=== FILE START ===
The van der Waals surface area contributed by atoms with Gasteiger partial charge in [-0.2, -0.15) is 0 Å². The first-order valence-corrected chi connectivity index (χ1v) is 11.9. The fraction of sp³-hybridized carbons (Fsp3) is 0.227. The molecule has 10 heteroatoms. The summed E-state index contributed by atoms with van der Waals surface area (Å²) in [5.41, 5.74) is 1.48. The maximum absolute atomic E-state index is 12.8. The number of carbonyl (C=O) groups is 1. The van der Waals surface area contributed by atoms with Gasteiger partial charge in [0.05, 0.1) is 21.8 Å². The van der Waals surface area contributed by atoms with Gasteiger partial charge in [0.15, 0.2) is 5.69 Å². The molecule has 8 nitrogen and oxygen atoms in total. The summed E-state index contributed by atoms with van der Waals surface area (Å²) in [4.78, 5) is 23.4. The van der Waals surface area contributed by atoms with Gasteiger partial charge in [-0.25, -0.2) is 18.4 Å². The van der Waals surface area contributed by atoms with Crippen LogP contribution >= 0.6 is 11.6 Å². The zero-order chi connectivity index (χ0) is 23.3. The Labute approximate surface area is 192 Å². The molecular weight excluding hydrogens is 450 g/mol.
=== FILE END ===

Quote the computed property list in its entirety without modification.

The van der Waals surface area contributed by atoms with Gasteiger partial charge in [-0.2, -0.15) is 0 Å². The first-order valence-corrected chi connectivity index (χ1v) is 11.9. The fraction of sp³-hybridized carbons (Fsp3) is 0.227. The molecule has 10 heteroatoms. The summed E-state index contributed by atoms with van der Waals surface area (Å²) in [5.41, 5.74) is 1.48. The maximum absolute atomic E-state index is 12.8. The number of carbonyl (C=O) groups is 1. The van der Waals surface area contributed by atoms with Gasteiger partial charge in [0.05, 0.1) is 21.8 Å². The van der Waals surface area contributed by atoms with Gasteiger partial charge in [0.15, 0.2) is 5.69 Å². The molecule has 8 nitrogen and oxygen atoms in total. The summed E-state index contributed by atoms with van der Waals surface area (Å²) in [4.78, 5) is 23.4. The van der Waals surface area contributed by atoms with Gasteiger partial charge in [-0.25, -0.2) is 18.4 Å². The van der Waals surface area contributed by atoms with Crippen LogP contribution >= 0.6 is 11.6 Å². The zero-order chi connectivity index (χ0) is 23.3. The Labute approximate surface area is 192 Å². The molecular weight excluding hydrogens is 450 g/mol.